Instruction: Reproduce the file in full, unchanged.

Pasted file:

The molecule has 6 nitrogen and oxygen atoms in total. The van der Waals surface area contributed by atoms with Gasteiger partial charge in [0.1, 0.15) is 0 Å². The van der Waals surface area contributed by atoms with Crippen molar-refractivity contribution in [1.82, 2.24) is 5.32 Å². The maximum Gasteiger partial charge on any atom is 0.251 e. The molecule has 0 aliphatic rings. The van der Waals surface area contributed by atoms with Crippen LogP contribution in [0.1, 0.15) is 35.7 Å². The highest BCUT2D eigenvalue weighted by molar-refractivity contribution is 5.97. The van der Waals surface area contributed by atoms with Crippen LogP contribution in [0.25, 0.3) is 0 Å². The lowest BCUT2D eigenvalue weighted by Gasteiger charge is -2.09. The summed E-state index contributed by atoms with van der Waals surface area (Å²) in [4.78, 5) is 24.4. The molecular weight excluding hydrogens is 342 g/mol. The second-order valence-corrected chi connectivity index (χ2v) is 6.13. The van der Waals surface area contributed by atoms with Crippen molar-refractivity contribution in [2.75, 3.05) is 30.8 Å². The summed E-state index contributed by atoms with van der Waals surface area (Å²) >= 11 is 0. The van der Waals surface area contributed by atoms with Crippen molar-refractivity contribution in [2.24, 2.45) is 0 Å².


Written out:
The molecule has 6 nitrogen and oxygen atoms in total. The van der Waals surface area contributed by atoms with Gasteiger partial charge in [0.1, 0.15) is 0 Å². The van der Waals surface area contributed by atoms with Crippen molar-refractivity contribution in [1.82, 2.24) is 5.32 Å². The maximum Gasteiger partial charge on any atom is 0.251 e. The molecule has 0 aliphatic rings. The van der Waals surface area contributed by atoms with Crippen LogP contribution in [0.1, 0.15) is 35.7 Å². The highest BCUT2D eigenvalue weighted by molar-refractivity contribution is 5.97. The van der Waals surface area contributed by atoms with Crippen LogP contribution in [0.25, 0.3) is 0 Å². The lowest BCUT2D eigenvalue weighted by Gasteiger charge is -2.09. The summed E-state index contributed by atoms with van der Waals surface area (Å²) in [4.78, 5) is 24.4. The molecular weight excluding hydrogens is 342 g/mol. The second-order valence-corrected chi connectivity index (χ2v) is 6.13. The van der Waals surface area contributed by atoms with Crippen molar-refractivity contribution in [2.75, 3.05) is 30.8 Å². The summed E-state index contributed by atoms with van der Waals surface area (Å²) >= 11 is 0. The van der Waals surface area contributed by atoms with Crippen molar-refractivity contribution in [2.24, 2.45) is 0 Å².